3-D Mammograms Create Less Stress in Breast Cancer Screening


3-D mammograms are now getting a better look at breasts, meaning cancer is spotted more easily and there are less women unnecessarily called back for unnecessary imaging.

For women who are called back for a second look after their yearly breast mammography, the wait time between appointments can be dreadful — just the thought of cancer can be extremely stressful. Cancer that goes undetected can be even more problematic.

With 3-D mammography, more women put their minds at ease, according to a recent study by researchers at the University of Pennsylvania published in the journal JAMA Oncology. This study showed that the use of 3-D mammography reduced the number of women called back for unnecessary follow up appointments each year.

“Patients are very excited about this because nobody likes to come back unnecessarily for additional imaging,” says Sally Friedewald, a radiologist at Northwestern Medicine in Chicago.

Friedewald led another study in 2014 that proved the benefits of 3-D mammography over a span of one year. This new study, which was conducted over three years, shows that the benefits of 3-D mammography increase as time goes on. In fact, the study showed that the number of unnecessary call backs went down, while the percentage of cancer detection increased.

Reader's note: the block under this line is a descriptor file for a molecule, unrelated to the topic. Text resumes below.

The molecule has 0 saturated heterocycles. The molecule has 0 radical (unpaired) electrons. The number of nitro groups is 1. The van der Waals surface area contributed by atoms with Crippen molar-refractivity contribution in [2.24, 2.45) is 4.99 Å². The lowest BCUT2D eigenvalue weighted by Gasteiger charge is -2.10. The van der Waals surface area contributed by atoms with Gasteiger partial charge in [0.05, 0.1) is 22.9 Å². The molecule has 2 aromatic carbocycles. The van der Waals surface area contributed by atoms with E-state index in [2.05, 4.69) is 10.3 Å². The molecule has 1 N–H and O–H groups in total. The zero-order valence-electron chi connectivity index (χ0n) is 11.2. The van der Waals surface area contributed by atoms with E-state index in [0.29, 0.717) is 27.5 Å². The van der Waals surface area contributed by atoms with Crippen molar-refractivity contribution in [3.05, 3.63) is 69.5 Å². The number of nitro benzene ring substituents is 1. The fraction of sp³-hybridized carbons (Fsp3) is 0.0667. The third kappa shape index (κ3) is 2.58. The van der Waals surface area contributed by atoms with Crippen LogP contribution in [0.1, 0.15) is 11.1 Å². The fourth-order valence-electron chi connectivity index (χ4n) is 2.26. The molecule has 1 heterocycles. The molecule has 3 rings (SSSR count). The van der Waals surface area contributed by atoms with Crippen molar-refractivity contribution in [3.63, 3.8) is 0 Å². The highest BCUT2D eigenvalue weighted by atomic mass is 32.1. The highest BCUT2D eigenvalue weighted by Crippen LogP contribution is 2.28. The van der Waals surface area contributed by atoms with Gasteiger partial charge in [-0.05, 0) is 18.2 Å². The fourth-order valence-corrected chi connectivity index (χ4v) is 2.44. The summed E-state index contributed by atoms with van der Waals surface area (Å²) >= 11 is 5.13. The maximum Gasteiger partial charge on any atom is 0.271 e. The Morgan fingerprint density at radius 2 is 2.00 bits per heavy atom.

Only about 8.9 to 9.2 percent of women were were called back for unnecessary second imaging with the use of the 3-D mammography, versus the 10.4 percent for the more typical 2-dimensional mammography.

“One of the main criticisms of mammography is that there are a lot of false positives. The 3-D mammogram really addresses that main concern,” Friedewald said. “We’re picking up more cancers too — the invasive cancers, the cancers we worry about,” she commented, adding that 3-D mammographies are better able to see through the dense breast tissue than the standard mammography. Also, once an abnormality is seen with the 3-D image, doctors have a better idea of what it is and have fewer compounding questions.

There is at least one place in every state in the U.S. that provides 3-D mammography service, and Friedewald said that the numbers are growing as the tests are reaching out to smaller community care centers in less populated areas.

While Medicare covers the cost of a 3-D mammography, most other insurance companies are apprehensive about shelling out the money to pay for them because no longer-term studies have been able to definitely prove that this procedure could be life-saving.

“There are no long-term outcomes that we can say, ‘Yes, this saves lives.’ We think it likely will, but we have to wait 20 or 30 years before we have those numbers,” Friedewald says. “We’re hoping that this data will then help improve insurance coverage because this will be a huge help for women.”

But Friedewald is confident about the increased use of 3-D mammographies in the near future.

“My feeling is that this will be the standard of care within the next five years,” she said.

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